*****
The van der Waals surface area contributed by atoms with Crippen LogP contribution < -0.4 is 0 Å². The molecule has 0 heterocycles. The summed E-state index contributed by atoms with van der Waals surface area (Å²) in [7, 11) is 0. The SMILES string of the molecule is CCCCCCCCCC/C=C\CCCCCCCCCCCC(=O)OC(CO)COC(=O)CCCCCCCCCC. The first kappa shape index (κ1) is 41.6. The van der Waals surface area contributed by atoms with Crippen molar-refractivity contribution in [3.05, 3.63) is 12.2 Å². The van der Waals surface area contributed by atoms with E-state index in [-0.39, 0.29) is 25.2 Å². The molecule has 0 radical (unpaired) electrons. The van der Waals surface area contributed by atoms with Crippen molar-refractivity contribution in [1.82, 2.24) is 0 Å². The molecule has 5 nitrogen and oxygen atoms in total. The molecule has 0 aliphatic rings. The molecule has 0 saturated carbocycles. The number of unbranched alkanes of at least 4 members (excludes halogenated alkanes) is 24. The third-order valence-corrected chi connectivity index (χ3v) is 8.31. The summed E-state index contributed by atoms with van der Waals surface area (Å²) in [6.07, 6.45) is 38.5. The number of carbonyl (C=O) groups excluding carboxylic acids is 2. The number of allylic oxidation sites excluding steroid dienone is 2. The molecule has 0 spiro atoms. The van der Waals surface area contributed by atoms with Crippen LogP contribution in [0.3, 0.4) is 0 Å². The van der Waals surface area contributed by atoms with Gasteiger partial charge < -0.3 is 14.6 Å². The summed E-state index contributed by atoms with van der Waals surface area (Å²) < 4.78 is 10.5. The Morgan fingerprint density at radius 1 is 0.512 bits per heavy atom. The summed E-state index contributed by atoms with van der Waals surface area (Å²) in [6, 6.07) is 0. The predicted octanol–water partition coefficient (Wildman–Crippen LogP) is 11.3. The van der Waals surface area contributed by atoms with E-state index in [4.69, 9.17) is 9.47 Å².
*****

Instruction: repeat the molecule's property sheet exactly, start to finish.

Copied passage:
The van der Waals surface area contributed by atoms with Crippen LogP contribution < -0.4 is 0 Å². The molecule has 0 heterocycles. The summed E-state index contributed by atoms with van der Waals surface area (Å²) in [7, 11) is 0. The SMILES string of the molecule is CCCCCCCCCC/C=C\CCCCCCCCCCCC(=O)OC(CO)COC(=O)CCCCCCCCCC. The first kappa shape index (κ1) is 41.6. The van der Waals surface area contributed by atoms with Crippen molar-refractivity contribution in [3.05, 3.63) is 12.2 Å². The van der Waals surface area contributed by atoms with E-state index in [-0.39, 0.29) is 25.2 Å². The molecule has 0 radical (unpaired) electrons. The van der Waals surface area contributed by atoms with Crippen molar-refractivity contribution in [1.82, 2.24) is 0 Å². The molecule has 5 nitrogen and oxygen atoms in total. The molecule has 0 aliphatic rings. The molecule has 0 saturated carbocycles. The number of unbranched alkanes of at least 4 members (excludes halogenated alkanes) is 24. The third-order valence-corrected chi connectivity index (χ3v) is 8.31. The summed E-state index contributed by atoms with van der Waals surface area (Å²) in [6.07, 6.45) is 38.5. The number of carbonyl (C=O) groups excluding carboxylic acids is 2. The number of allylic oxidation sites excluding steroid dienone is 2. The molecule has 0 spiro atoms. The van der Waals surface area contributed by atoms with Crippen LogP contribution in [0.3, 0.4) is 0 Å². The van der Waals surface area contributed by atoms with Gasteiger partial charge < -0.3 is 14.6 Å². The summed E-state index contributed by atoms with van der Waals surface area (Å²) < 4.78 is 10.5. The Morgan fingerprint density at radius 1 is 0.512 bits per heavy atom. The summed E-state index contributed by atoms with van der Waals surface area (Å²) in [6, 6.07) is 0. The predicted octanol–water partition coefficient (Wildman–Crippen LogP) is 11.3. The van der Waals surface area contributed by atoms with E-state index in [4.69, 9.17) is 9.47 Å².